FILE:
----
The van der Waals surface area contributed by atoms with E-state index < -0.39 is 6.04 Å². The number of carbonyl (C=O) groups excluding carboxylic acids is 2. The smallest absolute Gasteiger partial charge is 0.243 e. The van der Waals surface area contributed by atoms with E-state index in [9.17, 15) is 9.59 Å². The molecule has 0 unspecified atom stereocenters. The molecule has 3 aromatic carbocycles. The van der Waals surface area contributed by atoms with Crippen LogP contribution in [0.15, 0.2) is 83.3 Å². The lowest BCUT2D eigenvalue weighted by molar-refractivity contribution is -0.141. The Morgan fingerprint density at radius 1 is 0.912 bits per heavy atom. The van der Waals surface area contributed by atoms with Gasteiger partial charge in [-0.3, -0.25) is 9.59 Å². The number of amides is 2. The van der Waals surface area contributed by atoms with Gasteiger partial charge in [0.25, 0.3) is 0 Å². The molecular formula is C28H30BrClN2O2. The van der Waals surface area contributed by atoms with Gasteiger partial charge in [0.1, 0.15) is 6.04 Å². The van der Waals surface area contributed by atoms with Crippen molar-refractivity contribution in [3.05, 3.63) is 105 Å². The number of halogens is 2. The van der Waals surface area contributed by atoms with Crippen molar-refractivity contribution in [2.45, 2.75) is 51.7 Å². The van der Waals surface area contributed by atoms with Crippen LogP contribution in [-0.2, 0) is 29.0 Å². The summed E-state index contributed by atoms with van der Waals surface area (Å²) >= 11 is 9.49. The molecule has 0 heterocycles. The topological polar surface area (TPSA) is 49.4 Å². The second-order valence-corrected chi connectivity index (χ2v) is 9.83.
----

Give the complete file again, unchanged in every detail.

The van der Waals surface area contributed by atoms with E-state index < -0.39 is 6.04 Å². The number of carbonyl (C=O) groups excluding carboxylic acids is 2. The smallest absolute Gasteiger partial charge is 0.243 e. The van der Waals surface area contributed by atoms with E-state index in [9.17, 15) is 9.59 Å². The molecule has 0 unspecified atom stereocenters. The molecule has 3 aromatic carbocycles. The van der Waals surface area contributed by atoms with Crippen LogP contribution in [0.15, 0.2) is 83.3 Å². The lowest BCUT2D eigenvalue weighted by molar-refractivity contribution is -0.141. The Morgan fingerprint density at radius 1 is 0.912 bits per heavy atom. The van der Waals surface area contributed by atoms with Gasteiger partial charge in [-0.3, -0.25) is 9.59 Å². The number of amides is 2. The van der Waals surface area contributed by atoms with Gasteiger partial charge in [0.25, 0.3) is 0 Å². The molecular formula is C28H30BrClN2O2. The van der Waals surface area contributed by atoms with Gasteiger partial charge in [0.1, 0.15) is 6.04 Å². The van der Waals surface area contributed by atoms with Crippen molar-refractivity contribution in [3.05, 3.63) is 105 Å². The number of halogens is 2. The van der Waals surface area contributed by atoms with Crippen molar-refractivity contribution in [2.45, 2.75) is 51.7 Å². The van der Waals surface area contributed by atoms with Crippen LogP contribution in [-0.2, 0) is 29.0 Å². The summed E-state index contributed by atoms with van der Waals surface area (Å²) >= 11 is 9.49. The molecule has 0 heterocycles. The topological polar surface area (TPSA) is 49.4 Å². The second-order valence-corrected chi connectivity index (χ2v) is 9.83.